UK Registered Charity 1122246 This website would not be possible without the kind help of Tony Martin of the “AV Martin Charitable Foundation”

Bacteria that live on our bodies normally are called “commensal bacteria”. Our bodies are protected by a network of extremely sophisticated defenses, the immune system. Commensal bacteria are controlled by the immune system, and are prevented from getting to places in the body where they could cause problems (i.e., infection).

However, if our defenses are broken – for example, through a deep cut in the skin or a surgical wound; or in certain conditions which stop the immune system from working properly – then commensals like S. aureus and MRSA can break away from immune system control, grow uncontrollably and cause infections.

MRSA can therefore cause infections, and because it is often resistant to many of the antibiotics we use, it is more difficult to kill than other bacteria – hence being called a “superbug”.

Infections with MRSA will often look the same as infections with “normal” S. aureus. So, historically, when infection happened, a patient would be treated with antibiotics that would work against normal S. aureus. Because MRSA is resistant to these antibiotics, it would not be affected by the antibiotic; so, the infection would get much worse over time – sometimes resulting in death of the patient. MRSA has been implicated in deaths of up to 5000 human patients a year in the UK (many more internationally). The number of animal deaths it is involved in is unknown.

These days, any suspicious infection in a human hospital will be sampled to check if MRSA is involved. If it is identified early enough, MRSA can be treated successfully – in both humans and animals.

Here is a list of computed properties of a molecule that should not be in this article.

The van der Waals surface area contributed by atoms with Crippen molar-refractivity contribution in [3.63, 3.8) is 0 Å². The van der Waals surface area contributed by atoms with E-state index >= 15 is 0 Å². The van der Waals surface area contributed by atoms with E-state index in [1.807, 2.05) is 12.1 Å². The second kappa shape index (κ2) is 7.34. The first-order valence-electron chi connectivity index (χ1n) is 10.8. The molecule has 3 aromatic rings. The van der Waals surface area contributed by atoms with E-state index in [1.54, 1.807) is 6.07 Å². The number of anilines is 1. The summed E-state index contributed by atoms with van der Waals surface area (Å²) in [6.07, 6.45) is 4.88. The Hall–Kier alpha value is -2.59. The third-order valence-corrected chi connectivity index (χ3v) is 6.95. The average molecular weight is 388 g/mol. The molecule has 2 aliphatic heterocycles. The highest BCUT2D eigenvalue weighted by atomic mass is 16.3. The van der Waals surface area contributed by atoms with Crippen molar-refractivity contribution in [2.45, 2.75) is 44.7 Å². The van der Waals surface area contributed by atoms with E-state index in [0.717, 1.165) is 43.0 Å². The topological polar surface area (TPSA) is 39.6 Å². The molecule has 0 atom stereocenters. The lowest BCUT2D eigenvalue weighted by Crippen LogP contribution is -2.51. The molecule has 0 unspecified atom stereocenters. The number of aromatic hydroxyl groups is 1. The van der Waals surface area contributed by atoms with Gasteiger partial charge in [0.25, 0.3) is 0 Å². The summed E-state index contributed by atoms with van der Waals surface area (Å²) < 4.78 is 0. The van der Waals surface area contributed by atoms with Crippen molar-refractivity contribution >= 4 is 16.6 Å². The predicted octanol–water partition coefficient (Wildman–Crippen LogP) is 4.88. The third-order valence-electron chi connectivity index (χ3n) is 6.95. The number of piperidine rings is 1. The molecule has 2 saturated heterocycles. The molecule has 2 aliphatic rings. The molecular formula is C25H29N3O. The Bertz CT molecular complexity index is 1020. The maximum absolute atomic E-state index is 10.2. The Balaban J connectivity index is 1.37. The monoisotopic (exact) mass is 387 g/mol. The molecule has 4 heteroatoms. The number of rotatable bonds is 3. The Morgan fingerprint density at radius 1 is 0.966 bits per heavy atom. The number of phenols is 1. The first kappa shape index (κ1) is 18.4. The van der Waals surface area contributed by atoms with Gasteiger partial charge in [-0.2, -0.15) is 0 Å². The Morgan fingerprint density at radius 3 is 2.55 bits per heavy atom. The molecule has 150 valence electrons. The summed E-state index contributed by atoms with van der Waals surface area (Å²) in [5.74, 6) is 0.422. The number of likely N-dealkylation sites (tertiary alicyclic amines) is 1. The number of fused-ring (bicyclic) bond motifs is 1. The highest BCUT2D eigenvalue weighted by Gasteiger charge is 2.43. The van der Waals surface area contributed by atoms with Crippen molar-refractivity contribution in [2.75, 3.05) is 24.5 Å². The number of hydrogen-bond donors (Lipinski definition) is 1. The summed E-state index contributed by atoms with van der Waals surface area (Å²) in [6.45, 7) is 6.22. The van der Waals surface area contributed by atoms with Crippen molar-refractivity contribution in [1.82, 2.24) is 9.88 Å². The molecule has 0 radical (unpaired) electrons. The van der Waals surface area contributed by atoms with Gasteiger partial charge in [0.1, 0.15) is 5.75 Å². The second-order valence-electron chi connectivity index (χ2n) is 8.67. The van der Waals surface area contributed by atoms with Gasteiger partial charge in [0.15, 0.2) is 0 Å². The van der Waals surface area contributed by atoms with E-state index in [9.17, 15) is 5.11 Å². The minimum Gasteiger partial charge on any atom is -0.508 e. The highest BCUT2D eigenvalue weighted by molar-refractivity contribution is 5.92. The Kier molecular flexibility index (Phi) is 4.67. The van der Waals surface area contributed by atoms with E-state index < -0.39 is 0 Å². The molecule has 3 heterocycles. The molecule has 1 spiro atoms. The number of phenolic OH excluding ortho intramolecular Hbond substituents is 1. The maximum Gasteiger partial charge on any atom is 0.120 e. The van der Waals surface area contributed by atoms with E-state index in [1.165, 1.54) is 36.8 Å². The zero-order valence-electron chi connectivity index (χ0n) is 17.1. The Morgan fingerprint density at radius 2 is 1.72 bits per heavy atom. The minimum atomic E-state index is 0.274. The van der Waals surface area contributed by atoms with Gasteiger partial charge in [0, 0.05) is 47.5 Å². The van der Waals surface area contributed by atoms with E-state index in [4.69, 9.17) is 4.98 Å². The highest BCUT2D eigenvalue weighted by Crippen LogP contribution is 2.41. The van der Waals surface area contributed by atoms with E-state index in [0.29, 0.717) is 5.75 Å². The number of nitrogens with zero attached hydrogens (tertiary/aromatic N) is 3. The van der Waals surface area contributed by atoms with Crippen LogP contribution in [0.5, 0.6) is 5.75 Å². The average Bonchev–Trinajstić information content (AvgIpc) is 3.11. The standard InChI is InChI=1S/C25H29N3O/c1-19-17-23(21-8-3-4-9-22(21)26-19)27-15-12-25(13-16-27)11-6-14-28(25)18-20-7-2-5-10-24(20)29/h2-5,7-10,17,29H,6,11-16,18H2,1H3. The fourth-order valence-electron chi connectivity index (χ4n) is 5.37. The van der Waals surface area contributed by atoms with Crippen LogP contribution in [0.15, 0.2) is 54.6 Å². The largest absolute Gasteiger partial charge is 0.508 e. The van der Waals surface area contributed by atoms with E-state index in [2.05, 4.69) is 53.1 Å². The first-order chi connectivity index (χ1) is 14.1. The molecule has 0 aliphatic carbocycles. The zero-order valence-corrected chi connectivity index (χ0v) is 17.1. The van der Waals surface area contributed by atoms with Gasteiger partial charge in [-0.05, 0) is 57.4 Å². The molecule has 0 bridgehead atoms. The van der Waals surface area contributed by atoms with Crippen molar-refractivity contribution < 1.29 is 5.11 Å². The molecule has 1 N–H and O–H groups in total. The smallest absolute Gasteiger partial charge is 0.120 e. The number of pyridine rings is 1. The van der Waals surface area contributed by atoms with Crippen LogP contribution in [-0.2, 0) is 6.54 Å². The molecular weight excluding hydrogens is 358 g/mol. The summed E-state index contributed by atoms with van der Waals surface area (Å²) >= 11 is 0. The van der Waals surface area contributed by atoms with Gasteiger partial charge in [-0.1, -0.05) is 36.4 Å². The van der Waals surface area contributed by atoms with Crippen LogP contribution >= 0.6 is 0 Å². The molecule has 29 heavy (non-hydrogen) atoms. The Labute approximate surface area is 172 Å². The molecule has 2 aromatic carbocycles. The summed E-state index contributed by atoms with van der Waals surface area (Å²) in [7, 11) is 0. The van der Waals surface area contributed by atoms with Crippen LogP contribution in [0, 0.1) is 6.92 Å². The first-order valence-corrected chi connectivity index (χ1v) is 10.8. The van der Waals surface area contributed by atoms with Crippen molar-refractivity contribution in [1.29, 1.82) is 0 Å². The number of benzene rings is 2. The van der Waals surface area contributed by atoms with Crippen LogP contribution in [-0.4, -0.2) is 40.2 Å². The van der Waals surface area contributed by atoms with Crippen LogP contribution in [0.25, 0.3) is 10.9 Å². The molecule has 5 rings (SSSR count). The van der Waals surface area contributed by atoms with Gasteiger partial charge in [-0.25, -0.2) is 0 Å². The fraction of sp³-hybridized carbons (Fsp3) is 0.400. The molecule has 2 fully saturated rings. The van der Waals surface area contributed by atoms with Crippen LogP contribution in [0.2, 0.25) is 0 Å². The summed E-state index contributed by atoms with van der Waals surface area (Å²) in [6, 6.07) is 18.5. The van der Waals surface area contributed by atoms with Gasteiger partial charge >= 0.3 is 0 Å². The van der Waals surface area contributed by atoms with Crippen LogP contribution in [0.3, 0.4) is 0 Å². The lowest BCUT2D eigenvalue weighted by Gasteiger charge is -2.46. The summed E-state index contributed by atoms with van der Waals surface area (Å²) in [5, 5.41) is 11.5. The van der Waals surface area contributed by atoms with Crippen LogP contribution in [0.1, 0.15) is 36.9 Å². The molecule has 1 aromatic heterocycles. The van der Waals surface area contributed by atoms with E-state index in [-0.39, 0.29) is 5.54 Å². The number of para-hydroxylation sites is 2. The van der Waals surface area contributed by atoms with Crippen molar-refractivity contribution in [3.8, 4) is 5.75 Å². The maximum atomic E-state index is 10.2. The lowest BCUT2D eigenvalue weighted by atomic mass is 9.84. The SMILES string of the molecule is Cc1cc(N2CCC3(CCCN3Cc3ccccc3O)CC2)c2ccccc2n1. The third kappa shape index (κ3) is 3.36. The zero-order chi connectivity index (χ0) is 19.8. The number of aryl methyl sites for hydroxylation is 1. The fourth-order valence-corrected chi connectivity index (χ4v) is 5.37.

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All about infections

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MRSA In Horses

Staphylococcus aureus can also be found in the nose, intestinal tract or skin of a small percentage of normal, healthy horses, although the frequency with which it is found varies [&hellip

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Viruses vs Bacteria

The differences between bacteria and viruses Author – Elaine Pendlebury BA BSc  BVetMed DMS MRCVS  Senior Veterinary Surgeon (Science & Welfare) PDSA Bacteria (singular is bacterium) are one celled living organisms [&hellip

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Spotting Infections

Infections can generally be treated successfully with a single course of antibiotics, which may come in the form of creams or ointments, injections, or tablets, and many infections will even [&hellip

How we have Helped

Zack Weeks-Brown is yet another Samoyed who contracted nosocomial MRSA, at a university vet hospital in February 2006. Fortunately, his surgical site was not involved, and he suffered “only” a [&hellip

Jill Beth Brown – Zack

Thanks to Bella Moss Foundation I’m feeling much better, I had a serious infection in my ear and bladder but my friends at the Bella Moss Foundation got their vets [&hellip

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